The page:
Scandinavian Designers Reinvent an Iconic Wine Shop Brand

When designers begin to create a new store concept for a client, typically projects begin with a survey of the competitors stores to gauge where opportunities for improvement might exist. But designers Aleksi Hautamäki and Anders Nord faced a rare opportunity when they began work on a new concept wine store for Alko in Finland, […]

When designers begin to create a new store concept for a client, typically projects begin with a survey of the competitors stores to gauge where opportunities for improvement might exist. But designers Aleksi Hautamäki and Anders Nord faced a rare opportunity when they began work on a new concept wine store for Alko in Finland, no competitors.

Alko which is state owned, was given its monopoly status 75 years ago. It has a strong role in the Finnish society and has had divided opinions for decades. Those in favour of the monopoly think that the controlled distribution reduces social problems, while others view that alcoholic beverages should be available elsewhere, too. The challenge for designers was to develop a concept that would better serve all the different customer groups while departing from the very traditional way Alko used to look and operate.

The resulting design breaks the conventional style of wine shops that use dark wood and traditional display cases. The new store uses light Douglas fir on all the furniture surfaces, on suspended ceilings and on the floors. Inspiration came from the works of designers such as Aalto, Wirkkala and Tapiovaara. And this Finnish tradition in the use of wood was brought into the 21st century.

The flagship building site is on a prime spot next to the Parliament building and the Museum of Contemporary Art. The building was bombed by the Russians during the Second World War and part of the beams had been damaged and repaired later with concrete, which made it impossible to open up the suspended ceiling. Also because of the tight alcohol legislation in Finland, designers had plenty of restrictions. Aleksi noted ”You can’t, for example, have hard liquor in view from the shop window, and we had to think how to hide it.”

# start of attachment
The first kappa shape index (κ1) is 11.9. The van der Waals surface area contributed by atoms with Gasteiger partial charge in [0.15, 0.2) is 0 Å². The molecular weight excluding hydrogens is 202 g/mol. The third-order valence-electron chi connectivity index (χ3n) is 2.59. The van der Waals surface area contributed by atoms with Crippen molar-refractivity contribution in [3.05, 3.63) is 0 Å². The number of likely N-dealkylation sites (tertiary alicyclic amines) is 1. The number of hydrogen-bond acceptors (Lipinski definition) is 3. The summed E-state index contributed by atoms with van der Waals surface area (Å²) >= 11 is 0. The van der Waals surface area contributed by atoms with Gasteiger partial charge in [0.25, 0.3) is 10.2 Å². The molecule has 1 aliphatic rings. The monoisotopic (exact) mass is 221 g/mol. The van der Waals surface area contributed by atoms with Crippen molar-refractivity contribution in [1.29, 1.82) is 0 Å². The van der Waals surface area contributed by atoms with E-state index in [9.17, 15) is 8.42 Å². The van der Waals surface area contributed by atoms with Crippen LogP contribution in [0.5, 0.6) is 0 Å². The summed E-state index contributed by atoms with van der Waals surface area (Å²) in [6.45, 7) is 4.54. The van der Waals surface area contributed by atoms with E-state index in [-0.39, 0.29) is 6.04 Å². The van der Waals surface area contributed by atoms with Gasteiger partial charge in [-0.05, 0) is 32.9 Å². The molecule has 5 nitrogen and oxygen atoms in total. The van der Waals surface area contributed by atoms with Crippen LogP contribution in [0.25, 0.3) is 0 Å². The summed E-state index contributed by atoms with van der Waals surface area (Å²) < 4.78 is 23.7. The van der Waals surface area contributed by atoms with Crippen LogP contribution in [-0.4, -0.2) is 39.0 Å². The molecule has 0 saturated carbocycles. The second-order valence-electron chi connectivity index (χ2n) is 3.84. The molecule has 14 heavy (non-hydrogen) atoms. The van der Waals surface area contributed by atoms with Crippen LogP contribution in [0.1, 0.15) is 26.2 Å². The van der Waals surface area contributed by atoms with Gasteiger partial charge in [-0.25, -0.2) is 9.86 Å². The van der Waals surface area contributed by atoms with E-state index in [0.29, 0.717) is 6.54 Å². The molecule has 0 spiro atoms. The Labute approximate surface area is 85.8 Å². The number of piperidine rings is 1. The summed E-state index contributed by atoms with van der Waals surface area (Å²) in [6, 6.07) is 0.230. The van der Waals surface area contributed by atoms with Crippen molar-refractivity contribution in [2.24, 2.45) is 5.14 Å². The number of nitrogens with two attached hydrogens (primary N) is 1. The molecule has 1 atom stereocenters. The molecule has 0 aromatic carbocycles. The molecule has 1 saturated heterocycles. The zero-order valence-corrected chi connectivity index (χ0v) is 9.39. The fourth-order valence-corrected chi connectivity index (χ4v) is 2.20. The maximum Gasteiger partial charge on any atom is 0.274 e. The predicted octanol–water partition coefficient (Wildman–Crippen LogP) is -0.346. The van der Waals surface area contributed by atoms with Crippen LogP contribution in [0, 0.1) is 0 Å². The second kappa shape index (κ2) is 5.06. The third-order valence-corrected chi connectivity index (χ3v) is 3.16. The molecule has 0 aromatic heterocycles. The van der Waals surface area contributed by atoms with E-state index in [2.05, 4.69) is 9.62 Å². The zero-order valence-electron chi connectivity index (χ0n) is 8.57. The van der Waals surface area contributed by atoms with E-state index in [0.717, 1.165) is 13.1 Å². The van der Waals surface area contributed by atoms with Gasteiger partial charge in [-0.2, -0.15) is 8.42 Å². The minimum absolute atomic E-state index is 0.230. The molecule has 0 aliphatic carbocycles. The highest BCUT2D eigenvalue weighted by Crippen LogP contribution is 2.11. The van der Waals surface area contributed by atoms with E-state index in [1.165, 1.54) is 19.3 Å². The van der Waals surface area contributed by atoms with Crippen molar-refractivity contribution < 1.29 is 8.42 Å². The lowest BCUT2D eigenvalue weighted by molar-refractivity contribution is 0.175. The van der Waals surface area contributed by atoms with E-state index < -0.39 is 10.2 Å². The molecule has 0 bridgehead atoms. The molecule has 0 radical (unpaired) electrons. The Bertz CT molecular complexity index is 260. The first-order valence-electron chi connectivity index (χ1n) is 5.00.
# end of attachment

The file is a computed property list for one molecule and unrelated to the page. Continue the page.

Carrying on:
The new graphic identity has been carefully considered and merged into the three-dimensional store design. Wayfinding and graphics were structured to be positioned at 90° angles to be easier to read.

We didn’t want to compete with the curves of a bottle, we wanted Alko to be standing firmly giving guidance and expertise about their product, says Anders.

Service areas are located on both floors in the middle of the main circulation. They consist of desks with digital displays mounted on the tabletops where customers can browse the selection. There is a smaller ‘curated’ selection for fast shopping near the store entrance and adjacent to the checkout for customers in a rush.

Because of the vast quantity of shelving and bottles, Aleksi and Anders thought the space would need some character elements to break it up. They designed a light installation hanging on top of the stairs to draw customers to the heart of the new Alko experience, the service area and the new downstairs wine boutique. The designers also made a large logo of cotton strings, using a traditional technique, to create intimacy by the checkout.

We wanted customers who usually spend 6 minutes at Alko to spend at least 12 minutes – 6 minutes shopping and 6 minutes exploring and learning about the products, says Anders.

Project photography by Pierre Björk

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